Under a new law enacted by Democratic Governor Gavin Newsom on Thursday, fast food workers in California will reportedly be paid at least $20 per hour in 2020.
According to data compiled by the University of California-Berkeley Center for Labor Research and Education, fast food workers in California will have among the highest minimum wages in the country beginning on April 1.
The state’s minimum wage for all other employees, $15.50 per hour, is among the highest in the country.
Cheering fast food workers and labor leaders congregated around Newsom as he signed the bill at an event in Los Angeles.
The Thursday signature of Governor Newsom reflects the power and influence of labor unions in the nation’s most populous state, which have organized fast food workers in an effort to improve their wages and working conditions.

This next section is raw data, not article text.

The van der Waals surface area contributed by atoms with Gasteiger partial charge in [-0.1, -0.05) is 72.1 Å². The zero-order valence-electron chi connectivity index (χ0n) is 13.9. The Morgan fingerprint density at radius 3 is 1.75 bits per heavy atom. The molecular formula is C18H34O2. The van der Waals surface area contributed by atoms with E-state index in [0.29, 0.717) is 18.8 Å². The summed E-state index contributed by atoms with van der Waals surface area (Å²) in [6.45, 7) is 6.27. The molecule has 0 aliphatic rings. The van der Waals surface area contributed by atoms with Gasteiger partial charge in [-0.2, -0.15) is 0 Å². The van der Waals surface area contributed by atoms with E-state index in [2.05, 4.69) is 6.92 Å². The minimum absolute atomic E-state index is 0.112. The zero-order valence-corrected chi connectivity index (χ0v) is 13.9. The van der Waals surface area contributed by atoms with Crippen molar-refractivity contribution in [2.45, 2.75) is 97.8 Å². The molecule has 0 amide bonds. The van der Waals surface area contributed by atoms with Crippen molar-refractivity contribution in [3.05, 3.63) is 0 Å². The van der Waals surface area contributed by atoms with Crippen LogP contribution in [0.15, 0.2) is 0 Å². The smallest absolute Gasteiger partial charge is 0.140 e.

In exchange for higher wages, labor unions have abandoned their attempt to hold fast food corporations liable for the misdeeds of their independent franchise operators in California, a move that could have upended the business model upon which the industry is based.
In the meantime, the industry has consented to remove from the 2024 ballot a referendum on worker wages.
The average hourly wage of California’s fast food employees is $16.6
The law also establishes a fast food wage council with the authority to raise the minimum wage annually through 2029 by either 3.5% or the change in averages for the U.S. Consumer Price Index for urban wage earners and clerical employees, whichever is less.